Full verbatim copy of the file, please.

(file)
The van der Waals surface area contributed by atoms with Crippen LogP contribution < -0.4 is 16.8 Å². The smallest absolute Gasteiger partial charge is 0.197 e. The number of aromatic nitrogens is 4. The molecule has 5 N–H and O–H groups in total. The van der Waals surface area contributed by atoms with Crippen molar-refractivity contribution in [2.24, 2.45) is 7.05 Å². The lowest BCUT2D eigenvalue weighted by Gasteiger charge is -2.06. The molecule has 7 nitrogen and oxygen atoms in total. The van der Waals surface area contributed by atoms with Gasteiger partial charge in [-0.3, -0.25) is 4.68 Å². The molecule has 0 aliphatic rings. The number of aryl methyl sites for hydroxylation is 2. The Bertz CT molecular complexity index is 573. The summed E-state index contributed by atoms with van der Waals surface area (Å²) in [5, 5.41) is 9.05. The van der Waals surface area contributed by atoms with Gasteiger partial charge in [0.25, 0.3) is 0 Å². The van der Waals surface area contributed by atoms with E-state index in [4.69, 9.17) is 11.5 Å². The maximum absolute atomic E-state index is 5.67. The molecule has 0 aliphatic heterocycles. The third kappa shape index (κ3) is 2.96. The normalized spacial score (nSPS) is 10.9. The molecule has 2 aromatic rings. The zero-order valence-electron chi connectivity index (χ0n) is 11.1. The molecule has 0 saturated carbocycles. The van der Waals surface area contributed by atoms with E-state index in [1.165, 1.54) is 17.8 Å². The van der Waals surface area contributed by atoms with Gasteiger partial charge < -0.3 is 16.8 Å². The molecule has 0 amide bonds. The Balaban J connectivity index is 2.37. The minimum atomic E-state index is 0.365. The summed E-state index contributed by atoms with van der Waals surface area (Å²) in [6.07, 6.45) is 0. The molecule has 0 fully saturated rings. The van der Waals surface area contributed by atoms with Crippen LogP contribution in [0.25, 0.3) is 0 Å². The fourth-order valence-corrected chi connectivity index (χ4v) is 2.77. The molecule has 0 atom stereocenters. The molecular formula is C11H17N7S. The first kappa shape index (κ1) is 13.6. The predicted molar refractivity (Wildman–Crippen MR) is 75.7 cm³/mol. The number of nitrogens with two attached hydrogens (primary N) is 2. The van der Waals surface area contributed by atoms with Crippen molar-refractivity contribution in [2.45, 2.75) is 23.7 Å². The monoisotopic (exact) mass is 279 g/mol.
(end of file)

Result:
The van der Waals surface area contributed by atoms with Crippen LogP contribution < -0.4 is 16.8 Å². The smallest absolute Gasteiger partial charge is 0.197 e. The number of aromatic nitrogens is 4. The molecule has 5 N–H and O–H groups in total. The van der Waals surface area contributed by atoms with Crippen molar-refractivity contribution in [2.24, 2.45) is 7.05 Å². The lowest BCUT2D eigenvalue weighted by Gasteiger charge is -2.06. The molecule has 7 nitrogen and oxygen atoms in total. The van der Waals surface area contributed by atoms with Gasteiger partial charge in [-0.3, -0.25) is 4.68 Å². The molecule has 0 aliphatic rings. The number of aryl methyl sites for hydroxylation is 2. The Bertz CT molecular complexity index is 573. The summed E-state index contributed by atoms with van der Waals surface area (Å²) in [5, 5.41) is 9.05. The van der Waals surface area contributed by atoms with Gasteiger partial charge in [0.25, 0.3) is 0 Å². The van der Waals surface area contributed by atoms with E-state index in [4.69, 9.17) is 11.5 Å². The maximum absolute atomic E-state index is 5.67. The molecule has 0 aliphatic heterocycles. The third kappa shape index (κ3) is 2.96. The normalized spacial score (nSPS) is 10.9. The molecule has 2 aromatic rings. The zero-order valence-electron chi connectivity index (χ0n) is 11.1. The molecule has 0 saturated carbocycles. The van der Waals surface area contributed by atoms with E-state index in [1.165, 1.54) is 17.8 Å². The van der Waals surface area contributed by atoms with Gasteiger partial charge < -0.3 is 16.8 Å². The molecule has 0 amide bonds. The Balaban J connectivity index is 2.37. The minimum atomic E-state index is 0.365. The summed E-state index contributed by atoms with van der Waals surface area (Å²) in [6.07, 6.45) is 0. The molecule has 0 fully saturated rings. The van der Waals surface area contributed by atoms with Crippen LogP contribution in [0.25, 0.3) is 0 Å². The fourth-order valence-corrected chi connectivity index (χ4v) is 2.77. The molecule has 0 atom stereocenters. The molecular formula is C11H17N7S. The first kappa shape index (κ1) is 13.6. The predicted molar refractivity (Wildman–Crippen MR) is 75.7 cm³/mol. The number of nitrogens with two attached hydrogens (primary N) is 2. The van der Waals surface area contributed by atoms with Crippen molar-refractivity contribution in [2.45, 2.75) is 23.7 Å². The monoisotopic (exact) mass is 279 g/mol.